The Tribeca Film Festival Audience Award-winning film TO DUST, co-starring Géza Röhrig and Matthew Broderick, will be released into theaters by Good Deed Entertainment in early 2019. As director Shawn Snyder said to Science & Film in 2015, when the film was still in script stage and he had just won a $100,000 production grant from the Alfred P. Sloan Foundation:

“TO DUST is about Shmuel, a Hasidic man in upstate New York, who loses his wife, and struggles and fails to find comfort in traditional Jewish mourning rituals, while growing increasingly haunted by thoughts of her decomposing body. He is driven to understand the actual physical process of her decay in hopes that it might offer some solace. Any secular pursuit, any scientific inquiry, and any obsession with death is incredibly sacrilegious within his community, so in order to do so he has to tiptoe around and sneak outside the community. He tracks down Albert, a bumbling community college biology professor, and ropes him, unwittingly, into a world of homespun forensic research as the two try to figure out how Shmuel’s wife is decaying underground. It’s a comedy–it’s a dark comedy–but the hope is that it’s emotional and intellectual and grotesque and humorous and rollicking and poignant and spiritual and scientific all at once.”

The film made its world premiere at the 2018 Tribeca Film Festival where, in addition to winning the Audience Award, Snyder was named Best New Narrative Director. Snyder co-wrote the script with Jason Begue, and it was produced by Emily Mortimer, Alessandro Nivola, Ron Perlman, Josh Crook, and Scott Lochmus.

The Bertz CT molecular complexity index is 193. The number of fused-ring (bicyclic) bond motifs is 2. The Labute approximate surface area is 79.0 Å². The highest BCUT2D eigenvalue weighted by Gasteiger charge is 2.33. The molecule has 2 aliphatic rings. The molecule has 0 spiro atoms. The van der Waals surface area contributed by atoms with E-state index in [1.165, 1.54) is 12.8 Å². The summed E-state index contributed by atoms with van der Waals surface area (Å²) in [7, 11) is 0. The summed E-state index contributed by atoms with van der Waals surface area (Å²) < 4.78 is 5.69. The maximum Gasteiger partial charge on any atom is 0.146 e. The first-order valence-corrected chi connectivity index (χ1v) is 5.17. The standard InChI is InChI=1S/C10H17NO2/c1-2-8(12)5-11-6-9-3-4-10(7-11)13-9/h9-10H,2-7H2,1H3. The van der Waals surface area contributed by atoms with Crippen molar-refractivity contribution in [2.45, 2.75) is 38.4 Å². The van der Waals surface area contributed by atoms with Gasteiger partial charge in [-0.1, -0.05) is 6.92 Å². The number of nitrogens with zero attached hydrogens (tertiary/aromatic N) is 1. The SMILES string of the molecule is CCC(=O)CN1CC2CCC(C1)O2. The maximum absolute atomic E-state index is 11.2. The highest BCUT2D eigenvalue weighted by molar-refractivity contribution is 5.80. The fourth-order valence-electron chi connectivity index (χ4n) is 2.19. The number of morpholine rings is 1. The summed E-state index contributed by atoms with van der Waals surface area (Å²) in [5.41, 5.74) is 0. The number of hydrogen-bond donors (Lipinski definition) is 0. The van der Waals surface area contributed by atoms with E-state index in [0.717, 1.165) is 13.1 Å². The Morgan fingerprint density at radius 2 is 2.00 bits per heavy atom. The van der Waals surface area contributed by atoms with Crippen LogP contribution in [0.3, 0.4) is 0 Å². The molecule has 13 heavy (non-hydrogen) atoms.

Röhrig, who starred in the Oscar-winning 2015 drama SON OF SAUL, told Science & Film that he was “blown away by the script immediately—by the very odd and unlikely and quirky togetherness of its very different components; how a Hasidic cantor intersects with a nihilistic community college science teacher, and all that is framed by this very personal and emotional loss. I think the science component in and of itself, even as a documentary, would be quite interesting because people naturally shy away from being in the presence of a corpse. On the other hand, this is a sort of dialectic urge because we are attracted to death too; we do want to know and we do want to gaze at it.”

Scott Donley, founder and CEO of Good Deed, reportedly said, "we were immediately drawn to this film by its artful balance of dark humor and honest human commentary, not to mention Röhrig’s and Broderick’s top-notch performances," according to the Hollywood Reporter.